Several issues have plagued Aduhelm since before its rollout, including weak evidence for efficacy, serious side effect risks, and a high price point. Fran Kritz, Verywell Health, 8 Feb. 2024 The Mars Sample Return mission, a joint project with the European Space Agency, has been plagued with delays and cost overruns. Corinne Purtill, Los Angeles Times, 7 Feb. 2024 But this year, the pop dance category eradicated the strange-bedfellows phenomenon that’s plagued the dance/electronic recording category since it was introduced to the awards in 1998. Katie Bain, Billboard, 6 Feb. 2024 As Navarro and Danvers investigate, Navarro is plagued by hallucinations and flashbacks to her time serving in combat overseas — the same breaks from reality haunting her younger sister Julia (Aka Niviâna). Alison Herman, Variety, 5 Feb. 2024 An unprecedented surge in gang violence is plaguing Haiti, with the number of victims killed, injured and kidnapped more than doubling last year, a U.N. special envoy reported to the U.N. Security Council last month. Joe Heim, Washington Post, 2 Feb. 2024 These reservations are plagued with the same issues as other isolated or rural communities—underfunded and under-trained law enforcement, poverty, addiction—but the problems are compounded by the dysfunctions of the American legal system and the legacies of colonialism. Rachel Monroe, The New Yorker, 1 Feb. 2024 Ransomware attacks and other hacking threats have for years plagued state and local governments, which often don’t have the money and personnel to deal with the threat. Alta Spells, CNN, 30 Jan. 2024 High-sugar foods and drinks plague our kids’ diets. Amanda C. Fifi, M.d., Miami Herald, 30 Jan. 2024 See More

These examples are programmatically compiled from various online sources to illustrate current usage of the word 'plague.' Any opinions expressed in the examples do not represent those of Merriam-Webster or its editors. Send us feedback about these examples.

Word History

Etymology

Noun

Middle English plage, from Late Latin plaga, from Latin, blow; akin to Latin plangere to strike — more at plaint

First Known Use

Noun

14th century, in the meaning defined at sense 1a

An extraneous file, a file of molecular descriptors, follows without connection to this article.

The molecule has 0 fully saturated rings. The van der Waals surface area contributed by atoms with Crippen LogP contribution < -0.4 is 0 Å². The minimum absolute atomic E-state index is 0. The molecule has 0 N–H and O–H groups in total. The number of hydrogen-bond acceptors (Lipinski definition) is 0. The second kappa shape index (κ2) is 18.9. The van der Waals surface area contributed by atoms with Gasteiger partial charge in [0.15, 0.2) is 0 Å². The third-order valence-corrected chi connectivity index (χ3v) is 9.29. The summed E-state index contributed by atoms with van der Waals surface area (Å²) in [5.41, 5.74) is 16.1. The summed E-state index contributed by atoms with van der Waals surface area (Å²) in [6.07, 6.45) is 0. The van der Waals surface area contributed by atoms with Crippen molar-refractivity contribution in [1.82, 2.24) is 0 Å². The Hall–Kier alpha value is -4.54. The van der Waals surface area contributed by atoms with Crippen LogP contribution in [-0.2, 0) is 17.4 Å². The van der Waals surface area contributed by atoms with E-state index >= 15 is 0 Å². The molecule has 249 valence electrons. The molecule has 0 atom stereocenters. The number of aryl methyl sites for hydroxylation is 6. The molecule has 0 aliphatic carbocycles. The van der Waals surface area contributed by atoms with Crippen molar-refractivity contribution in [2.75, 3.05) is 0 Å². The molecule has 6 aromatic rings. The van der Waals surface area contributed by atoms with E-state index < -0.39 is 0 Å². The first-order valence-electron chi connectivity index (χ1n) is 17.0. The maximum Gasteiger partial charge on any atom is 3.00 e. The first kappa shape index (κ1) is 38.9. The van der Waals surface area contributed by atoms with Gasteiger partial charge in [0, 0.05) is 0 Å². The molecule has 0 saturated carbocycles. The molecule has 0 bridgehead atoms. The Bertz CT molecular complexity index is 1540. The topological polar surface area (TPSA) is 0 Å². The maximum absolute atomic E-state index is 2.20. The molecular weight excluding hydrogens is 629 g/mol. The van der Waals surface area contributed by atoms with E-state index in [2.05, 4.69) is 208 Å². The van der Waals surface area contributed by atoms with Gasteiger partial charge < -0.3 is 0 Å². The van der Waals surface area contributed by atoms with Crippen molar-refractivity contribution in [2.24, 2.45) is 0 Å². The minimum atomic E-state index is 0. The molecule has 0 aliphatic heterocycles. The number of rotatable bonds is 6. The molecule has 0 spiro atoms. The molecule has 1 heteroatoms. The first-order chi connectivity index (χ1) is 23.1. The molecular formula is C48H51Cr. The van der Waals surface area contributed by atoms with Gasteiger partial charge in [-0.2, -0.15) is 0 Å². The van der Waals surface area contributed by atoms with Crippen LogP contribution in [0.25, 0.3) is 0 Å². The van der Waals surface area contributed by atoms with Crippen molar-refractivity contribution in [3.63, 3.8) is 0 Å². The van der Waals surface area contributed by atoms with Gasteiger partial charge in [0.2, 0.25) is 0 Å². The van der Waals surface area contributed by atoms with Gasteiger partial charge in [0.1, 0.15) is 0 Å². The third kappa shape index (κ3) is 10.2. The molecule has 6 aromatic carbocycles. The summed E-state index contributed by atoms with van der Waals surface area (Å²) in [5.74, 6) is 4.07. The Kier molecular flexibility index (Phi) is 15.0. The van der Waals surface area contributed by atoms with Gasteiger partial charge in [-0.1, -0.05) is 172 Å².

Verb

15th century, in the meaning defined at sense 1

Time Traveler
The first known use of plague was in the 14th century

Dictionary Entries Near plague

Cite this Entry

“Plague.” Merriam-Webster.com Dictionary, Merriam-Webster, https://www.merriam-webster.com/dictionary/plague. Accessed 24 Feb. 2024.

Kids Definition

plague

1 of 2 noun
1
a
: a disastrous evil
b
: a large number of destructive pests
a plague of locusts
2
: an epidemic disease causing a high rate of death : pestilence
especially : a serious disease that is caused by a bacterium, occurs or has occurred in several forms including bubonic plague, and is usually passed to human beings from infected rodents and especially rats by the bite of a flea or is passed directly from person to person
3
: a cause or occasion of annoyance : nuisance

plague

2 of 2 verb
plagued; plaguing
1
: to strike or afflict with or as if with disease or evil
2
: to cause worry or distress to
plagued by a sense of guilt

Medical Definition

plague

noun
1
: an epidemic disease causing a high rate of mortality : pestilence
a plague of cholera
2
: a virulent contagious febrile disease that is caused by a bacterium of the genus Yersinia (Y. pestis synonym Pasteurella pestis), that occurs in bubonic, pneumonic, and septicemic forms, and that is usually transmitted from rats to humans by the bite of infected fleas (as in bubonic plague) or directly from person to person (as in pneumonic plague)

called also black death

More from Merriam-Webster on plague